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I have recently updated my system to record date/times as UTC as previously they were storing as local time.

I now need to convert all the local stored date/times to UTC. I was wondering if there is any built in function, similar to .NET's ConvertTime method?

I am trying to avoid having to write a utility app to do this for me.

Any suggestions?

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Are these times all "local" to you, or are they all different times from multiple time zones? –  SqlRyan Apr 23 '10 at 18:19
    
@rwmnau, they are all local to me. –  James Apr 23 '10 at 20:02
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4 Answers

up vote 7 down vote accepted

If they're all local to you, then here's the offset:

SELECT GETDATE() AS CurrentTime, GETUTCDATE() AS UTCTime

and you should be able to update all the data using:

UPDATE SomeTable
   SET DateTimeStamp = DATEADD(hh, DATEDIFF(hh, GETDATE(), GETUTCDATE()), DateTimeStamp)

Would that work, or am I missing another angle of this problem?

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Looks the part, will give it a go –  James Apr 23 '10 at 20:14
    
I am getting Argument data type datetime is invalid for argument 2 of dateadd function. Any Ideas? –  James Apr 23 '10 at 20:16
2  
@James: you need to reverse the second and third parameter in the call: DateTimeStamp = DATEADD(hh, DATEDIFF(hh, GETDATE(), GETUTCDATE()), DateTimeStamp) -- the second parameter is the interval (the number of hours to add or subtract), and the third is the value to apply that interval to –  marc_s Apr 23 '10 at 20:41
9  
No! The difference is dependent on the exact date. It depends on daylight-savings. –  usr Oct 17 '11 at 14:56
1  
This doesn't account for daylight savings. See the answer below by Roderick Llewellyn. –  Mr. Jefferson Jul 11 '12 at 23:23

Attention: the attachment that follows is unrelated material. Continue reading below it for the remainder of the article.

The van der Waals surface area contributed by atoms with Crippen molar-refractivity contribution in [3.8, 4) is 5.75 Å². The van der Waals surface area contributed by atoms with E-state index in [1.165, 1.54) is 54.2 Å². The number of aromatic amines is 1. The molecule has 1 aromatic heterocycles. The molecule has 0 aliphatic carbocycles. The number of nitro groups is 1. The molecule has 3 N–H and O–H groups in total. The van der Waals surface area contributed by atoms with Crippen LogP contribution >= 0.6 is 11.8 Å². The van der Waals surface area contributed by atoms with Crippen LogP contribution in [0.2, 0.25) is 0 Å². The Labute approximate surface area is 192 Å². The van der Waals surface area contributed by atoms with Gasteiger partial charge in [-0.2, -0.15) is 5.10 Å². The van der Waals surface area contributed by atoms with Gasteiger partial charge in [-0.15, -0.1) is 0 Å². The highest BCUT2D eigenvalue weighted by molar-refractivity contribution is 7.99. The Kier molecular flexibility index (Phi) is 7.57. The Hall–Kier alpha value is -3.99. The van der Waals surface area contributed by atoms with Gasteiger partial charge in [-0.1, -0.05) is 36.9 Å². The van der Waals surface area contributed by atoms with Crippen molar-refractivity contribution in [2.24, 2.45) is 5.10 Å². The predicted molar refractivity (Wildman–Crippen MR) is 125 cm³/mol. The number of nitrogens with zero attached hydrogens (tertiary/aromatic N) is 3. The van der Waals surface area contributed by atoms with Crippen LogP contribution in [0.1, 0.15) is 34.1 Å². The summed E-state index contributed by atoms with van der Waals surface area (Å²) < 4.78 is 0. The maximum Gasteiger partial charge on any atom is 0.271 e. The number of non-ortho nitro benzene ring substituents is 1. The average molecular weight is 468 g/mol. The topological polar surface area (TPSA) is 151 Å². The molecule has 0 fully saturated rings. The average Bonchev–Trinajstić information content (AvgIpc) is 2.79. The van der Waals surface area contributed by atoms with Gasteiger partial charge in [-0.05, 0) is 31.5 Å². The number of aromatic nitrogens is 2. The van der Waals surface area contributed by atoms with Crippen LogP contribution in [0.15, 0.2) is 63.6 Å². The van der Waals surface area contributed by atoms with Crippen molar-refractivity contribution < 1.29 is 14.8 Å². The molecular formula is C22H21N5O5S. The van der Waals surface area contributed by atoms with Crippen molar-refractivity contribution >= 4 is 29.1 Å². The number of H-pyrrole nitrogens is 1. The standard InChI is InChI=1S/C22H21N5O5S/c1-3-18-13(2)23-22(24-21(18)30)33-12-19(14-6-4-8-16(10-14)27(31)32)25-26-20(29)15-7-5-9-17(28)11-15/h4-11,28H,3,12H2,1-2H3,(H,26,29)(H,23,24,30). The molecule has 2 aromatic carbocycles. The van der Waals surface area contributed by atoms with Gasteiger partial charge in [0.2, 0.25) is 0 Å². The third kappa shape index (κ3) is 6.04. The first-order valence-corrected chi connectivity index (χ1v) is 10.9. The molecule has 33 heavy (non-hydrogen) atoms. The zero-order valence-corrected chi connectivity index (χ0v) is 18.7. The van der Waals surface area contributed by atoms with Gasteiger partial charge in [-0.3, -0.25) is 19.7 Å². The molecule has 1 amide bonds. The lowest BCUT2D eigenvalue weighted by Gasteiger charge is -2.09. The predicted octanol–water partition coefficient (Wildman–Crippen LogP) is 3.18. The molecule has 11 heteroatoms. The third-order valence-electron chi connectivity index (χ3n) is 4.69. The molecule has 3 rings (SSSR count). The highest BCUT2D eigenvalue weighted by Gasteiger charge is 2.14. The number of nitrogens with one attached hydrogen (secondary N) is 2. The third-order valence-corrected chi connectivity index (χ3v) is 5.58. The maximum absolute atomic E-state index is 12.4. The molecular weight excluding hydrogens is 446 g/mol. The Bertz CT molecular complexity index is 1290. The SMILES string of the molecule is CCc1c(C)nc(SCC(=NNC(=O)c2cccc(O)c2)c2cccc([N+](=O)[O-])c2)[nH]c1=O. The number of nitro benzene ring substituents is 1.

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I do not believe the above code will work. The reason is that it depends upon the difference between the current date in local and UTC times. For example, here in California we are now in PDT (Pacific Daylight Time); the difference between this time and UTC is 7 hours. The code provided will, if run now, add 7 hours to every date which is desired to be converted. But if a historical stored date, or a date in the future, is converted, and that date is not during daylight savings time, it will still add 7, when the correct offset is 8. Bottom line: you cannot convert date/times properly between time zones (including UTC, which does not obey daylight savings time) by only looking at the current date. You must consider the date itself that you are converting, as to whether daylight time was in force on that date. Furthermore, the dates at which daylight and standard times change themselves have changed (George Bush changed the dates during his administration for the USA!). In other words, any solution which even references getdate() or getutcdate() does not work. It must parse the actual date to be converted.

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As mentioned here previously, there is no build-in way to perform time zone rules aware date conversion in SQL Server (at least as of SQL Server 2012).